Christine Sun Kim
in conjunction with the
Center for Experimental Lectures
Feedback: (4-6 of 6)
The Seven-Tone Color Spectrum
Recess in Soho
41 Grand Street, New York, NY 10013
March 15th: 7-9 pm
7pm – R.E.H. Gordon (introduction)
7:10pm – Christine Sun Kim (green)
8pm – Tom Finkelpearl & Eugenie Tsai (indigo)
*followed by prosecco reception
March 16: 3-8 pm
3pm – Corrine Fitzpatrick (blue)
4pm – Stephen Lichty (violet)
5pm – R. Lyon (red)
6pm – Jesse Prinz (orange)
7pm – Marc Handelman (yellow)
*informal after party at Red Bench (107 Sullivan St)
On March 15 & 16, Christine Sun Kim, in collaboration with the Center for Experimental Lectures, will initiate a conversation led by seven presenters, all of whom will give a lecture without using audible voice. This is the final event in Feedback, Sun Kim’s six-part Session at Recess.
Throughout Feedback, Sun Kim, deaf since birth, has performed auditory investigations that initiate a slippage of audio into visual. Using non-vocal methods of dialogue to form collaborative vision with visitors to Recess and a cast of collaborators, the artist has created multiple aural perceptions through the use of bodies in motion, microphones, delay pedals, and more.
For the final iteration of Feedback, Isaac Newton’s alignment of the color wheel and the octave will serve as a point of departure for conversations that do not privilege audible voice. Each of the seven presenters is assigned a particular color/note.
Some presenters will use their assigned color/note as a place to begin research while others will focus on topics in and around individual voice. Each presenter will engage his or her own specific interests and varied backgrounds.
Coming from a variety of disciplines, presenters will offer research-based lectures that critically engage the notion of transmuted, embodied voice. They will employ projected images, laptops, tablets, the physical body, and other communicative tools that do not require their vocal chords.
Visitors are free to come and go as they please.
About the Participants:
Christine Sun Kim (Green) hails from Orange County, California and is a recent graduate of Bard College with a MFA in Music/Sound. She currently lives and works in New York City. Her art pieces have been multi-categorized as drawings, performances, installations, workshops, and talks. Overall, she considers herself a composer and social practitioner. Her work has been featured in exhibitions/programs at Rensselaer Polytechnic Institute, Troy; Recess Activities, New York; TCB Gallery, Melbourne; Art+Lounge Dibang, Seoul; and Kunstraum Kreuzberg, Berlin. In the past, Sun Kim was a recipient of Mellon Tri-College Creative Residency at Haverford College, Youth Insights Artist Residency at Whitney Museum, and Emergency Grant from Foundation for Contemporary Arts. She was recently selected as one of TED Fellows for this year. When not conducting social experiments, she replies to months old emails with guilt.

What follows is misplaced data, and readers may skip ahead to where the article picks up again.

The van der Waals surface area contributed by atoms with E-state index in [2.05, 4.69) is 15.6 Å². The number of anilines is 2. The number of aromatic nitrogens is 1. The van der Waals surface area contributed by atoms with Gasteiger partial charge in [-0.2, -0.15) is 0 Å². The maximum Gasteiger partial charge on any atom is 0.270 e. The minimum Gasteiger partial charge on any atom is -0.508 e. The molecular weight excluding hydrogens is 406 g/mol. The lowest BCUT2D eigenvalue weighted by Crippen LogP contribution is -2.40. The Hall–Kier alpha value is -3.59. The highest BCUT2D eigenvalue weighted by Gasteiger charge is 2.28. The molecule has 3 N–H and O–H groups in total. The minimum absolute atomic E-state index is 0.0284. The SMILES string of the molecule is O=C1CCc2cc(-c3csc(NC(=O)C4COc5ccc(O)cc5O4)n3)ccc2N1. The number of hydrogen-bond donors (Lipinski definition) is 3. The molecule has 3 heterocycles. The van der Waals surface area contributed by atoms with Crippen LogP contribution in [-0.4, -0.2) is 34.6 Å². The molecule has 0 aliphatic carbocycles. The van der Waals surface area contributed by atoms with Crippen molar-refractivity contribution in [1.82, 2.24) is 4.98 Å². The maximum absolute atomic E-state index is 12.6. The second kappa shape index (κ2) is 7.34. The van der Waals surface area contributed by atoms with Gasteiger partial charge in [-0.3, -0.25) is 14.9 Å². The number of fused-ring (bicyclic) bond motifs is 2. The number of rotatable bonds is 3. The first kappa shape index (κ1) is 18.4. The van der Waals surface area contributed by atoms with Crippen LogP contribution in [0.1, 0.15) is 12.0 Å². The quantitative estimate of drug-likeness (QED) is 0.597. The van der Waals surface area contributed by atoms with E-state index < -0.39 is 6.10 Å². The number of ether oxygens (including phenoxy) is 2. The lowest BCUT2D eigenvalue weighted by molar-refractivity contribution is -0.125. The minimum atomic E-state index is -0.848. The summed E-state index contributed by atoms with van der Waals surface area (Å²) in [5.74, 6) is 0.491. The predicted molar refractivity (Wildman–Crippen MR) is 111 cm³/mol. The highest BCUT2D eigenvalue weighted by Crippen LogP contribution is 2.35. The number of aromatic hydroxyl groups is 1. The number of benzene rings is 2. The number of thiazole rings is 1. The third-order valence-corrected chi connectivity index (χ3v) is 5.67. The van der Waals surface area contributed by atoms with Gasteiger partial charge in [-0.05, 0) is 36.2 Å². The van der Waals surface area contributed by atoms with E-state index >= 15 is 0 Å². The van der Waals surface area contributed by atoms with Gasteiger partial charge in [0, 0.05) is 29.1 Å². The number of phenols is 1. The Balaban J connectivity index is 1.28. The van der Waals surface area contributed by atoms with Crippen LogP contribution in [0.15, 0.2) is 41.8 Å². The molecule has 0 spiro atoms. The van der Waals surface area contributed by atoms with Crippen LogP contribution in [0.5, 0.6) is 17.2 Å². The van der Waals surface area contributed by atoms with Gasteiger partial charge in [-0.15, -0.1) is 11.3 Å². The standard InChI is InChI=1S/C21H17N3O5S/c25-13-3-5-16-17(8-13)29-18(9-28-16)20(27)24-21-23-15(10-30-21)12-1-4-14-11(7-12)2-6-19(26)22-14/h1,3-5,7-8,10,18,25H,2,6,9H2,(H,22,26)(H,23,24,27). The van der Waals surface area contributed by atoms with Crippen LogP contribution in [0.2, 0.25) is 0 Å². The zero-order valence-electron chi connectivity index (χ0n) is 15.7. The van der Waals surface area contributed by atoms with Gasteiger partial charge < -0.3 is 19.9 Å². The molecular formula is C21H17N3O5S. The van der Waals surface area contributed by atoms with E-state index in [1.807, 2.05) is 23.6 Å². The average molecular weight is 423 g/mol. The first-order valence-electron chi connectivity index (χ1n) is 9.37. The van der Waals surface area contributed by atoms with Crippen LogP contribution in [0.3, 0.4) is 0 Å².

R. E. H. Gordon (conceptualization, set design) is an artist, writer, and the director of the Center for Experimental Lectures. Gordon has exhibited and performed in such venues as SculptureCenter (NYC), The Kitchen (NYC), Taxter and Spengemann (NYC), Samson Projects (Boston), LaMontagne Gallery (Boston), Roots and Culture (Chicago), Western Exhibitions (Chicago), Gallery 400 @ the University of Illinois Chicago, and The Museum of Contemporary Art (Chicago), has been published in Critical Correspondance, Monsters and Dust, New York Art Magazine, Title Magazine, and Make Literary Magazine, and was the curator of Second Gallery in Boston from 2005-2007. Gordon holds an MA in Visual and Critical Studies and a MFA in Fiber and Material Studies from School of the Art Institute of Chicago, and teaches at Parsons the New School for Design. http://rehgordon.net
Tom Finkelpearl (Indigo) Since 2002, Tom Finkelpearl has served as the Executive Director of the Queens Museum where he is working on a 50,000 square foot expansion that will double the size of the museum. His new book, What We Make: Conversations on Art and Social Cooperation is just out from Duke University Press.